Cooler Master Centurion 5 II Review

Compxpert - 2011-04-28 22:47:31 in Cases
Category: Cases
Reviewed by: Compxpert   
Reviewed on: May 18, 2011
Price: $50

Introduction:

The computer case's choice is a major concern when building a computer. The one you choose can be based on many factors including price, features, and looks. A case is a necessary component in any build as it provides a shelter for your Motherboard, CPU, and GPU in addition to many other I/O devices. Not only is it a shelter, it also provides a means to keep heat producing components cool. Cooler Master has been a long time manufacturer of many fine cases such as the Centurion and HAF. Today we will look at the Centurion 5 II. It comes in a few varieties, but this one in particular features a red and black design. That's right; it's red on the inside and black on the outside, which will be the first time that I've seen this done on a case. The case also features two red LED fans in the front and rear and offers the ability to expand to add on two more fans. So just what else does this case have to offer? Well, you won't know if you don't continue reading.

 

Closer Look:

Just one look at the front of the box and we already have a glimpse of what is inside. The Centurion 5 II comes in a few colors: black on black or black with silver accents. The sticker on the front of this box reads red and black attack - a prelude to what is coming - red interior!  Most cases, even if they are painted on the inside are usually only black.   This is very different in a very good way. On the right side of the box we are given some specifics for the particular case we have which is the black on black case. The back of the box gives further description of some of the features this case has, such as 2.5" drive support. Finally, on the left side of the box, we have a specifications table.

 

 

 

 

 

 

 

 

 

 

 

 

 

Once opened, we are face to face with the case, which is sandwiched between two pieces of Styrofoam and wrapped in a plastic bag for protection during shipment.

 

 

 

Just from first impressions, this case seems to have the looks down and it is absolutely unique.  Let's get a better look at it!

Closer Look:

Here is our first look at the red interior of the case and other features, such as the included side panel window. The side panel window is capable of mounting a 120mm intake fan. Moving on the the front of the case we have our front panel I/O module. The module can be removed if desired or relocated to suit your needs. The front panel I/O includes two USB ports, MIC and Headset connections, and eSATA.  Depending on what version of the Centurion 5 II you purchase, you could also have an included IEEE 1394; however, this sample does not include it. Last, but not least, we have a picture of the right side panel of the case.

 

 

  

 

 

 

 

 

 

 

 

 

 

 

 

 

While looking at the back, one notices the red interior color, which is also present on the rear around the Motherboard I/O and expansion slots. Like many case manufacturers are doing now, CoolerMaster also chose to mount the PSU at the bottom of the case. The top panel of the case features the ability to accept either a 120mm or 140mm fan. The bottom of the case includes a fan hole if you choose to mount your PSU so the fan is facing downward and the case does include a fan filter for this application. The bottom also features round rubber feet to resist slipping.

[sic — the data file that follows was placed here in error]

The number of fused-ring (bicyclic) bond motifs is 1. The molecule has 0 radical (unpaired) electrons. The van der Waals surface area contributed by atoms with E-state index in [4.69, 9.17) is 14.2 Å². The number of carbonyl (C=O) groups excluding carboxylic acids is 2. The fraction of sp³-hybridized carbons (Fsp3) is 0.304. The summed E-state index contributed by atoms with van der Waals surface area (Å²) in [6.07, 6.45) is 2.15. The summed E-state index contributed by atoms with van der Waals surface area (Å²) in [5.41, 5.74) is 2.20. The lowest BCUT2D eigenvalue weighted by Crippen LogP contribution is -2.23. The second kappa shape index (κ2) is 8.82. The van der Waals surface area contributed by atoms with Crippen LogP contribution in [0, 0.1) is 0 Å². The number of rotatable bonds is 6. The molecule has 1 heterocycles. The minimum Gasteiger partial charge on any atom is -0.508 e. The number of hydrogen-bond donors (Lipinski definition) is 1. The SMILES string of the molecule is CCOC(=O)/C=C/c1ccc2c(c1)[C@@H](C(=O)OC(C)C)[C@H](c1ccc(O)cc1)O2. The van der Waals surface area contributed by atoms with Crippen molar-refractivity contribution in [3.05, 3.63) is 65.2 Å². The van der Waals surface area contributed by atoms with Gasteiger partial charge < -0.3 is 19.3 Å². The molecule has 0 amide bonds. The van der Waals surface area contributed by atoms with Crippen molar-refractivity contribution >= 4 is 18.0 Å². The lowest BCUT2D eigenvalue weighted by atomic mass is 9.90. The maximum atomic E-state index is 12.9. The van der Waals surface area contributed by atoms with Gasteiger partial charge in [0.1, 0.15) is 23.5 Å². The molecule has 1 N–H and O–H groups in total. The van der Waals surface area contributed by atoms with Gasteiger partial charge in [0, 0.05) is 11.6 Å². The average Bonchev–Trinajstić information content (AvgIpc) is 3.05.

So far, so good; I'm really digging the red interior but we've only had a small peek at the inside thus far. So what is really there on the inside?

Closer Look:

The inside looks a lot better with the side panel removed. A quick glance shows this case features many tool-less solutions.  However, there seem to be few holes to use for wire management. Included on this case, as with many new cases, is a large hole in the motherboard tray. This hole makes it simple to swap out your heat sink or water block by eliminating the need to remove the motherboard. The first tool-less solution that I'll be taking a closer look at is the 5.25" tool-less sliders. To install your 5.25" device, simply pull off the front panel and insert your device into the bay. Locking it in place is as simple as sliding the slider forward and moving the lock switch down to lock your device into place. The tool-less solution for hard drives use sliders that, once attached to the side of the drives, allow you to simply slide the drive in and lock it into place. If you happen to need space for a few HDDs this case provides the capacity with up to five 3.5" drive bays.

 

 

 

 

 

 

 

 

 

 

 

 

 

The final included tool-less solution uses feet to apply pressure to expansion devices in order to secure them in place. Here we have a picture of the interior of the 5.25" bays. Five bays are available if you remove the I/O module. The rear of the case has plenty of room for wires to run behind it. Finally, we have the front of the case with the front panel removed. The front includes a 140mm red led fan to go with the red interior.